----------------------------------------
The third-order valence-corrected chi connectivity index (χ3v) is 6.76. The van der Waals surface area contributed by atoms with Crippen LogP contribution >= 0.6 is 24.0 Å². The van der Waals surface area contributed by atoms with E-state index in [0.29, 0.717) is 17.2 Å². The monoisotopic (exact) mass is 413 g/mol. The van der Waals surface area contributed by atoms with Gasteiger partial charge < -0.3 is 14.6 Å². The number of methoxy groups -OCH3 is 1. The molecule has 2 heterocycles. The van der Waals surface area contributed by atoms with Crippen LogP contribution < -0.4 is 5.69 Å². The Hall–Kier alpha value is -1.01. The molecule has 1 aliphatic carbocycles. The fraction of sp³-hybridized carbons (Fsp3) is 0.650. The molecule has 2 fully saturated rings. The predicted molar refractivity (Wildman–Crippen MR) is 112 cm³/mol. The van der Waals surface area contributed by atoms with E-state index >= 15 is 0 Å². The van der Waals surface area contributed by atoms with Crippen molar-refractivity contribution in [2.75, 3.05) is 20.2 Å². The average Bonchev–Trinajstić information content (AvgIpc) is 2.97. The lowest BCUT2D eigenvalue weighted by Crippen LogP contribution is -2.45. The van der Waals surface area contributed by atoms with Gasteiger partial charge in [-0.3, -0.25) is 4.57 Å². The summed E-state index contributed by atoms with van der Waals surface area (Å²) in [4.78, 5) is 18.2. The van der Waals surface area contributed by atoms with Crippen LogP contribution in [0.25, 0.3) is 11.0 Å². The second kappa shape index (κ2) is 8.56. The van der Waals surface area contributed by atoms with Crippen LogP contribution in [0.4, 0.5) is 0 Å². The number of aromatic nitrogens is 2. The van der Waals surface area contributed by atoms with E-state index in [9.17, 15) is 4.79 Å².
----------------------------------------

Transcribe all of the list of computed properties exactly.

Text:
The third-order valence-corrected chi connectivity index (χ3v) is 6.76. The van der Waals surface area contributed by atoms with Crippen LogP contribution >= 0.6 is 24.0 Å². The van der Waals surface area contributed by atoms with E-state index in [0.29, 0.717) is 17.2 Å². The monoisotopic (exact) mass is 413 g/mol. The van der Waals surface area contributed by atoms with Gasteiger partial charge < -0.3 is 14.6 Å². The number of methoxy groups -OCH3 is 1. The molecule has 2 heterocycles. The van der Waals surface area contributed by atoms with Crippen LogP contribution < -0.4 is 5.69 Å². The Hall–Kier alpha value is -1.01. The molecule has 1 aliphatic carbocycles. The fraction of sp³-hybridized carbons (Fsp3) is 0.650. The molecule has 2 fully saturated rings. The predicted molar refractivity (Wildman–Crippen MR) is 112 cm³/mol. The van der Waals surface area contributed by atoms with E-state index >= 15 is 0 Å². The van der Waals surface area contributed by atoms with Crippen molar-refractivity contribution in [2.75, 3.05) is 20.2 Å². The average Bonchev–Trinajstić information content (AvgIpc) is 2.97. The lowest BCUT2D eigenvalue weighted by Crippen LogP contribution is -2.45. The van der Waals surface area contributed by atoms with Gasteiger partial charge in [-0.3, -0.25) is 4.57 Å². The summed E-state index contributed by atoms with van der Waals surface area (Å²) in [4.78, 5) is 18.2. The van der Waals surface area contributed by atoms with Crippen LogP contribution in [0.25, 0.3) is 11.0 Å². The second kappa shape index (κ2) is 8.56. The van der Waals surface area contributed by atoms with Crippen LogP contribution in [0.4, 0.5) is 0 Å². The number of aromatic nitrogens is 2. The van der Waals surface area contributed by atoms with E-state index in [9.17, 15) is 4.79 Å².